A Son Abides Father’s Credo In Tell Them Who You Are

As a cinematographer, Haskell Wexler has worked with Elia Kazan ( America, America), Norman Jewison ( In the Heat of the Night), Mike Nichols ( Who’s Afraid of Virginia Woolf?), Milos Forman ( One Flew Over the Cuckoo’s Nest), Hal Ashby ( Bound for Glory), John Sayles ( Matewan) and, er, Billy Crystal ( 61*).

Now in his mid-80′s, the Academy Award winner can add one more name to the list: Mark Wexler, his son. Wexler père is the focus of Tell Them Who You Are, a documentary by Wexler fils that navigates their bumpy and often contentious relationship.

“I wanted this film to be a mix of biography and autobiography,” said the younger Wexler, who is in his mid-40′s and up until now has made his living as a photojournalist. He looked quite comfortable and sunny as he sat cross-legged in a love seat in the Union Square offices of his publicist, Susan Senk.

Still, his affable smile can sometimes look pained-and it’s there that he resembles his father (at least the father depicted in Tell Them) most strongly.

In the film, which hits theaters May 20, the picture of Haskell Wexler that emerges through interviews with George Lucas, Michael Douglas, Jane Fonda and others is that of a cantankerous man who holds forth on subjects from filmmaking to politics to pretty much anything else.

The younger Mr. Wexler seems to be picking up on a trend. Last year’s documentary Tarnation was a collage of 70′s TV clips, music and home-video footage that told the story of a gay Brooklyn boy’s childhood-including scenes from his troubled relationship with his mother.

Similarly, Tell Them Who You Are centers on the awkward relationship between the two Wexlers. They argue about politics: In an increasingly frequent generational turn-around, Haskell is a liberal and Mark’s conservative. Haskell, an acclaimed documentary filmmaker in his own right, offers plenty of hair-raising on-camera filmmaking advice. Mark, who is stubborn like his father, often bristles at the suggestions.

The first shot of the film is of the father in his equipment room, ranting and raving about how the shot should be set up.

“Dad, can you tell us where we are right now?” Mark is heard asking Haskell from behind the camera.

“If you don’t know where the fuck we are right now, just look around. You’re making a god-damn documentary,” Haskell responds.

It doesn’t seem like much of an environment for the two to start a soul session about their relationship.

But over the course of the film, the two men begin to come together.

“Change is slow,” Mark said later. “And we’ve never had a Hallmark-card relationship. And probably never will. But I think now we’re more accepting of who we are.”

Mark Wexler’s previous documentary didn’t work out this well. In Me and My Matchmaker, he enlists the help of an Orthodox Jewish matchmaker to find a soulmate. He’s still single.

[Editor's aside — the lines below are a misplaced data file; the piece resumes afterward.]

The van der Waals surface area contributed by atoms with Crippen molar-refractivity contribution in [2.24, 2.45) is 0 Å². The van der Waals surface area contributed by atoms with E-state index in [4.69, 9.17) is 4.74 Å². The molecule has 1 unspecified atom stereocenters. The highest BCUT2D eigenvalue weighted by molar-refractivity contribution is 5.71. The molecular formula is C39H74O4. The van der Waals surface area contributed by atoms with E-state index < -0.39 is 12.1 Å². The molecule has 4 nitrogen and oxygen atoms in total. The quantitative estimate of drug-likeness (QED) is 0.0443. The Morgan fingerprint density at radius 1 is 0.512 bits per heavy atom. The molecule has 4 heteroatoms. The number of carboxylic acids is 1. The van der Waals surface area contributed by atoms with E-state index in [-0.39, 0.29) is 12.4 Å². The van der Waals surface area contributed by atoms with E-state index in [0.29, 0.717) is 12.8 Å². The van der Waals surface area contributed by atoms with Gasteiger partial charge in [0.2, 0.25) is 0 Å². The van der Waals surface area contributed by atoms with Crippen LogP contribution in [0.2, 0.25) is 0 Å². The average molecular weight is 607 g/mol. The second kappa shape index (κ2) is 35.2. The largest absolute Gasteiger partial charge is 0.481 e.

“My concentration over the years has been, whether it is first-person journalism or documentaries, who is writing this, who is behind the camera, who is shaping this,” said Mr. Wexler. “Because there’s a personality behind the words and the perspective that often the viewers don’t get.”

He sounds like his father, who famously turned the camera on himself in the final shot of Medium Cool, his send-up of documentary filmmaking.

That’s why Mark’s film becomes more than just an exercise in father-son bonding. It’s practically a master class in documentary filmmaking.

“It’s funny making a personal film,” Mark said. “You’re a participant, but you’re also a filmmaker thinking about what you need-you need a wide shot, a tight shot, sound. You’re kind of jumping back and forth between being a character in your own movie and the duties of a filmmaker.”

It’s not just a theory, but a technique that Mark employs to dig out the tensions between himself and his father. In one scene, the two have just returned to a hotel after an anti-war protest. Mark wants to shoot his father with San Francisco and the setting sun in the background; Haskell wants to stay indoors, with golden light spilling across his face. They both become frustrated, and ultimately Haskell refuses to talk. Too bad, right?

“As a filmmaker, I knew that was a great scene,” Mark said. “We’re both extremely stubborn in that scene, which is emblematic of our relationship. I think I might have extended that scene longer because I knew it was good drama.”

And not till the very end of filming did Wexler père fully trust his son’s project; he even refused to sign a release until he saw the finished movie.

When he did, Mark said, he softened up, saying: “‘If no one else saw the movie, it was great for the two of us to have done this together.’”

Then there was one last edit: Haskell signed the release (on film!), and Mark added the footage to the credits sequence.